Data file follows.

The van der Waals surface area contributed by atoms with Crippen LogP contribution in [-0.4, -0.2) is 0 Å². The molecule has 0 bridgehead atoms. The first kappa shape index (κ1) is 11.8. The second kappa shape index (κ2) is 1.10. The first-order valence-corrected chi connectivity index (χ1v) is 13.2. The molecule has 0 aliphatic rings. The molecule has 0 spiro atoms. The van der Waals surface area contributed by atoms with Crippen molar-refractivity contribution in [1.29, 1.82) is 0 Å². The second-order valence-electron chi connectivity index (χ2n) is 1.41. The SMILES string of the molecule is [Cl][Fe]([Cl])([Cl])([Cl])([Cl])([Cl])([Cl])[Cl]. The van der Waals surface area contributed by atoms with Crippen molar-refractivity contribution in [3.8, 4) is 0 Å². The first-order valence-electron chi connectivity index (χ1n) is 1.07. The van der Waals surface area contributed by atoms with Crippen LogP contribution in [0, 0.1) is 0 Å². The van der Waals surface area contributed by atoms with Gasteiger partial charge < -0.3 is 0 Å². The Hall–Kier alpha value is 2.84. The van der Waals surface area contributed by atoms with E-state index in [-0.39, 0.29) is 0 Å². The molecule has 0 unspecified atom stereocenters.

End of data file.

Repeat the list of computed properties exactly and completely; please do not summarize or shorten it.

The van der Waals surface area contributed by atoms with Crippen LogP contribution in [-0.4, -0.2) is 0 Å². The molecule has 0 bridgehead atoms. The first kappa shape index (κ1) is 11.8. The second kappa shape index (κ2) is 1.10. The first-order valence-corrected chi connectivity index (χ1v) is 13.2. The molecule has 0 aliphatic rings. The molecule has 0 spiro atoms. The van der Waals surface area contributed by atoms with Crippen molar-refractivity contribution in [1.29, 1.82) is 0 Å². The second-order valence-electron chi connectivity index (χ2n) is 1.41. The SMILES string of the molecule is [Cl][Fe]([Cl])([Cl])([Cl])([Cl])([Cl])([Cl])[Cl]. The van der Waals surface area contributed by atoms with Crippen molar-refractivity contribution in [3.8, 4) is 0 Å². The first-order valence-electron chi connectivity index (χ1n) is 1.07. The van der Waals surface area contributed by atoms with Crippen LogP contribution in [0, 0.1) is 0 Å². The van der Waals surface area contributed by atoms with Gasteiger partial charge < -0.3 is 0 Å². The Hall–Kier alpha value is 2.84. The van der Waals surface area contributed by atoms with E-state index in [-0.39, 0.29) is 0 Å². The molecule has 0 unspecified atom stereocenters.